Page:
In April, the Vatican issued a stinging critique of American nuns for being too focused on social justice issues and not outspoken enough against gay marriage, abortion and other such topics of Catholic doctrine.
Anyone who’s ever met a nun, heard one speak or even seen “Sister Act” knew the Pope was in for some push back.
Now comes “Nuns on the Bus,” a 15-day, nine-state tour that starts Monday in Iowa and rolls through Janesville and Racine starting Tuesday. Along the way, the sisters will visit Catholic-sponsored social service agencies that serve the nation’s poor and disenfranchised.
“I knew when the Vatican assessment came out that we needed to find a way to use even our notoriety for the sake of our mission,” said Sister Simone Campbell, executive director of Network, a Catholic social justice lobby in Washington, D.C. The organization, among those criticized by the Vatican, is leading the bus tour.
Campbell, 66, has been very visible lately — she appeared on Comedy Central’s “The Colbert Report” last week — and seems not at all worried about Rome’s response to her public statements. On National Public Radio the day after the critique came out, she surmised that church leadership “doesn’t know how to deal with strong women and so their way is to try and shape us into whatever they think we should be.”
Campbell told me there was never any doubt the bus tour would swing through Wisconsin. “Your state is home to the man who started all this,” she said, referring to U.S. Rep. Paul Ryan, a Janesville Republican.
Ryan proposed the federal budget that recently passed the House of Representatives. He has cited his Catholic faith in defending the plan, which cuts government spending to avert what he says is a looming debt crisis that would hurt the poor first. Critics say it would slash the country’s safety net.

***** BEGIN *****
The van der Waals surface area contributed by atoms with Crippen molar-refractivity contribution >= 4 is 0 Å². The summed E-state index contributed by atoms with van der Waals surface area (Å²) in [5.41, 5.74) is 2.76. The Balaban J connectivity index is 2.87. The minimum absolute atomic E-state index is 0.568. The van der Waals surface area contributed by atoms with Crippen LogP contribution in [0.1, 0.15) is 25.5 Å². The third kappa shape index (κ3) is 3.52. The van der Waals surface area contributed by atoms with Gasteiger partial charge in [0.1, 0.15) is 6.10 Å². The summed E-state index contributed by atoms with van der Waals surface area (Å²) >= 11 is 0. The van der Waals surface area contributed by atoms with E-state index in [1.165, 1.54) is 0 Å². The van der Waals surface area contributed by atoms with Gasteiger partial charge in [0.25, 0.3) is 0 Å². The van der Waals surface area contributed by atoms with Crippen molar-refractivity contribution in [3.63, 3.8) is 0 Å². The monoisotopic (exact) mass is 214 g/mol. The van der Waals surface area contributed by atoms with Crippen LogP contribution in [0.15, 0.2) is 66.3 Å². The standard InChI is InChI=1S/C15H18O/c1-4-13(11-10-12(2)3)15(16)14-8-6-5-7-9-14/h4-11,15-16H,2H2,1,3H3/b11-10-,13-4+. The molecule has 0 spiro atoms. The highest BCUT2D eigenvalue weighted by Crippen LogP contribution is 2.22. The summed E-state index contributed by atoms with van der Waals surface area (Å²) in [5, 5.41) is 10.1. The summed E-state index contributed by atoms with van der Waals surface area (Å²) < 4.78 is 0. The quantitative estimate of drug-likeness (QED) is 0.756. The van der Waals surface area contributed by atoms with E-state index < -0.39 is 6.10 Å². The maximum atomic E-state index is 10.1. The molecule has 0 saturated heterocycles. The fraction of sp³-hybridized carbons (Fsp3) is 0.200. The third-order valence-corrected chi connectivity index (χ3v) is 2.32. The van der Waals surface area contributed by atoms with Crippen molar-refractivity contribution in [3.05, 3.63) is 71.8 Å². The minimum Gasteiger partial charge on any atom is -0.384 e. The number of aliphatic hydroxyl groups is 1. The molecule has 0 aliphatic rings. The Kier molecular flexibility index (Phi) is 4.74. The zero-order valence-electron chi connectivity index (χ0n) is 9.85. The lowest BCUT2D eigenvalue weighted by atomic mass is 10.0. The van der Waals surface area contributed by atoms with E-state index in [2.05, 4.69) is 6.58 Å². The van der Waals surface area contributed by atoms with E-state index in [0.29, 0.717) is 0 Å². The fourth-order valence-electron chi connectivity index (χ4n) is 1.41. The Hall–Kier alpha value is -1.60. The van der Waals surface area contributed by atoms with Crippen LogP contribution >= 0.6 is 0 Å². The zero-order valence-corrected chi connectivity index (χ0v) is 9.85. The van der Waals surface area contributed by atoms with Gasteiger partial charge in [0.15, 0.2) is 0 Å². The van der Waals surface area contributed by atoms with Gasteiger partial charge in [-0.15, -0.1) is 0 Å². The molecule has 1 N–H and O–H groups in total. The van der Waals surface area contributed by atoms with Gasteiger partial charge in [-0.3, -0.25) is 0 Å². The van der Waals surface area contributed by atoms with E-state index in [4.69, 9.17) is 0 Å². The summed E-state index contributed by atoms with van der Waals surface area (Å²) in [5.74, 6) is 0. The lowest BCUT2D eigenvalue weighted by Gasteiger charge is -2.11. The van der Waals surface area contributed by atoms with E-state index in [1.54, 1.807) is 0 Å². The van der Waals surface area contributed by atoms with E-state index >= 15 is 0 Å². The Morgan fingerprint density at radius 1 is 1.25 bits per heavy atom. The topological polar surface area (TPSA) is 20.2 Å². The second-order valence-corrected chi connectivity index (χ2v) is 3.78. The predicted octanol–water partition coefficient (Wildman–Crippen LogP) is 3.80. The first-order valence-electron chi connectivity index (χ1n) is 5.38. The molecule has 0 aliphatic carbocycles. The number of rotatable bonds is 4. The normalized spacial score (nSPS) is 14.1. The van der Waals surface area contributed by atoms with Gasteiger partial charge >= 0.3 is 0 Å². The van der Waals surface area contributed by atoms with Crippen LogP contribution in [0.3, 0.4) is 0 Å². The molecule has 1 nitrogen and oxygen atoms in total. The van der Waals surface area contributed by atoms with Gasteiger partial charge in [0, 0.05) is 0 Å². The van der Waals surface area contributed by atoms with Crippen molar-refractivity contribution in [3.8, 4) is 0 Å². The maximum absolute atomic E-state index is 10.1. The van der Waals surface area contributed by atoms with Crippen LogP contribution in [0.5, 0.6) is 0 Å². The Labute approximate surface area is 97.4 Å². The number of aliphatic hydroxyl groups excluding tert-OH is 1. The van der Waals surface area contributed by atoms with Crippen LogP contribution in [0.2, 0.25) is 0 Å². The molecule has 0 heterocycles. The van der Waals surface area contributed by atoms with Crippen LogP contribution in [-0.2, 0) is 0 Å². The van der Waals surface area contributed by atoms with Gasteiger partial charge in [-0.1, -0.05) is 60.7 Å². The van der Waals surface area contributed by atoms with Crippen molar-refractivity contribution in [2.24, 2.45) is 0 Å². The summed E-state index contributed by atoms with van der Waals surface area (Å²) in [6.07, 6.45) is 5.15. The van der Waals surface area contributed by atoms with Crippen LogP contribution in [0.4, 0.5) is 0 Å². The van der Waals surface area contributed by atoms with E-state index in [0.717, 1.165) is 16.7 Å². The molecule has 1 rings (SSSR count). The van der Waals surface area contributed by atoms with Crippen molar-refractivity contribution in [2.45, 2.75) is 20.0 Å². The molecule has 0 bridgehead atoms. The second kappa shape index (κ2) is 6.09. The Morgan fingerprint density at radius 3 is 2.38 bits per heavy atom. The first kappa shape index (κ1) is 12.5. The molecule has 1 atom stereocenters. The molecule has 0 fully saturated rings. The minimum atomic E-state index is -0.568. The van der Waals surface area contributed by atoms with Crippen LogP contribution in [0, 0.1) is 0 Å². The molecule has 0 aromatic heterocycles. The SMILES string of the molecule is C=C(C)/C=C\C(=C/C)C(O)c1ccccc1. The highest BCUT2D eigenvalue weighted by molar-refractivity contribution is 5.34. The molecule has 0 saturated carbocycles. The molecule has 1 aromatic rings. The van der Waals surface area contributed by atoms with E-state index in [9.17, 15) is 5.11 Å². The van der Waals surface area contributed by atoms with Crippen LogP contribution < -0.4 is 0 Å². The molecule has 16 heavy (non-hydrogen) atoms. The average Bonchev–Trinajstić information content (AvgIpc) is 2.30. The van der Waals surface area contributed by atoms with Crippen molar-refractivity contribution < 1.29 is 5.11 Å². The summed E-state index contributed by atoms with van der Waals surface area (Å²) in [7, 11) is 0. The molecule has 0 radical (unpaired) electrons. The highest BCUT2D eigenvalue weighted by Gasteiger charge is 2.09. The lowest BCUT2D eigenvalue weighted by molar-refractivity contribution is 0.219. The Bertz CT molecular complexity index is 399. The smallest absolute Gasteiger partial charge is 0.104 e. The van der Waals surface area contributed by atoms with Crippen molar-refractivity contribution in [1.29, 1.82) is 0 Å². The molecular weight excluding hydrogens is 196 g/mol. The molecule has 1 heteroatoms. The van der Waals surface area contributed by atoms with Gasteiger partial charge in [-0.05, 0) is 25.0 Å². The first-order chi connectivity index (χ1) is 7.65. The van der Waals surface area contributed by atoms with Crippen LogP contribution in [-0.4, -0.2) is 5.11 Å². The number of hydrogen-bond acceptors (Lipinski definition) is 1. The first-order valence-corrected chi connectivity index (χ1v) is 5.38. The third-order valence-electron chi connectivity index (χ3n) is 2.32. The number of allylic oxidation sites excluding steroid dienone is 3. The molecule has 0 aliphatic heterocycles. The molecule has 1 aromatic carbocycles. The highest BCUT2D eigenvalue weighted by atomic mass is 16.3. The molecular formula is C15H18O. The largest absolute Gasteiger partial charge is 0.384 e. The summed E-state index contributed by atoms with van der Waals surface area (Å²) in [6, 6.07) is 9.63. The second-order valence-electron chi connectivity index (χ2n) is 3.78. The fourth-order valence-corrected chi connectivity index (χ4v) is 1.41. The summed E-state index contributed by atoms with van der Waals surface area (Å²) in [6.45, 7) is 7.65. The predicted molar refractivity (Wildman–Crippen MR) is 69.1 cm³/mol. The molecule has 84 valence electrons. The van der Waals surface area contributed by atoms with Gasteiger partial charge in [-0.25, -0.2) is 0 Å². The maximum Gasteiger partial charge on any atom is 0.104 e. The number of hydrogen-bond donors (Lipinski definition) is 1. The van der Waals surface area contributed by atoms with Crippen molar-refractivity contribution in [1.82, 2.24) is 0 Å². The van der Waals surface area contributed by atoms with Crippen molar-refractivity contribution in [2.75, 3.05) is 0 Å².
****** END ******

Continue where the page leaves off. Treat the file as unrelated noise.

“It’s seriously warped,” Campbell said of Ryan’s budget. “It’s couched in really nice words, but it would devastate the soul of our nation.”
Asked for comment, Ryan’s office pointed me toward numerous statements he’s made on the budget, including this one to EWTN, a Catholic news network: “If we keep growing government in debt, we will crowd out the civil society — those charities, those churches, those institutions in our local communities that do the most to actually have a human touch to help people in need. That’s what we want to empower.”
Comments like that draw an exasperated sigh from Campbell. “Mr. Ryan says, ‘Don’t worry, churches can take over.’ Well, we can’t. Catholic sisters serve the needs of people in poverty, and we know the needs are bigger than ever in this still-struggling economy.”
Campbell notes that on economic issues, she and her fellow sisters stand with the U.S. Conference of Catholic Bishops, which also has criticized Ryan’s budget.
The Wisconsin itinerary was still in flux when I spoke with Campbell, but she said a stop at one of Ryan’s district congressional offices was very likely. Details will be posted at networklobby.org.
Religion-related story ideas? Contact Doug Erickson at firstname.lastname@example.org.